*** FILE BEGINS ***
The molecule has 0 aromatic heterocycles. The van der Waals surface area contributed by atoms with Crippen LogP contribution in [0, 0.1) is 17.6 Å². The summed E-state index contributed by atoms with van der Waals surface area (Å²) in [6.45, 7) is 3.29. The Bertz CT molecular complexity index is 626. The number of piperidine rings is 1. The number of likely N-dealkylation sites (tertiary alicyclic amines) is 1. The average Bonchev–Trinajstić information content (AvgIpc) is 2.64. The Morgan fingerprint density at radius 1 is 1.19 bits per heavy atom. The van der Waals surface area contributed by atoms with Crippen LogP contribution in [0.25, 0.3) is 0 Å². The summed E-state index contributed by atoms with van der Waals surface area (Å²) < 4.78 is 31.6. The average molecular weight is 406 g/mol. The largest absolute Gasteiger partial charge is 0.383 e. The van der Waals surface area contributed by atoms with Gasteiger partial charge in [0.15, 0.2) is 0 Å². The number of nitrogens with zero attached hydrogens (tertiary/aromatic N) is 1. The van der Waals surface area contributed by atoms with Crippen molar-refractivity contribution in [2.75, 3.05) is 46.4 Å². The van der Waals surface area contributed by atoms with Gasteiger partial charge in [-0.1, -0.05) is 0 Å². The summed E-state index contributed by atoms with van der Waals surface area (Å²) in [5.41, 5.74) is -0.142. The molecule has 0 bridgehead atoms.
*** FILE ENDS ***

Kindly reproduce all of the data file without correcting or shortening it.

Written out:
The molecule has 0 aromatic heterocycles. The van der Waals surface area contributed by atoms with Crippen LogP contribution in [0, 0.1) is 17.6 Å². The summed E-state index contributed by atoms with van der Waals surface area (Å²) in [6.45, 7) is 3.29. The Bertz CT molecular complexity index is 626. The number of piperidine rings is 1. The number of likely N-dealkylation sites (tertiary alicyclic amines) is 1. The average Bonchev–Trinajstić information content (AvgIpc) is 2.64. The Morgan fingerprint density at radius 1 is 1.19 bits per heavy atom. The van der Waals surface area contributed by atoms with Crippen LogP contribution in [0.25, 0.3) is 0 Å². The summed E-state index contributed by atoms with van der Waals surface area (Å²) < 4.78 is 31.6. The average molecular weight is 406 g/mol. The largest absolute Gasteiger partial charge is 0.383 e. The van der Waals surface area contributed by atoms with Gasteiger partial charge in [0.15, 0.2) is 0 Å². The number of nitrogens with zero attached hydrogens (tertiary/aromatic N) is 1. The van der Waals surface area contributed by atoms with Crippen molar-refractivity contribution in [2.75, 3.05) is 46.4 Å². The van der Waals surface area contributed by atoms with Gasteiger partial charge in [-0.1, -0.05) is 0 Å². The summed E-state index contributed by atoms with van der Waals surface area (Å²) in [5.41, 5.74) is -0.142. The molecule has 0 bridgehead atoms.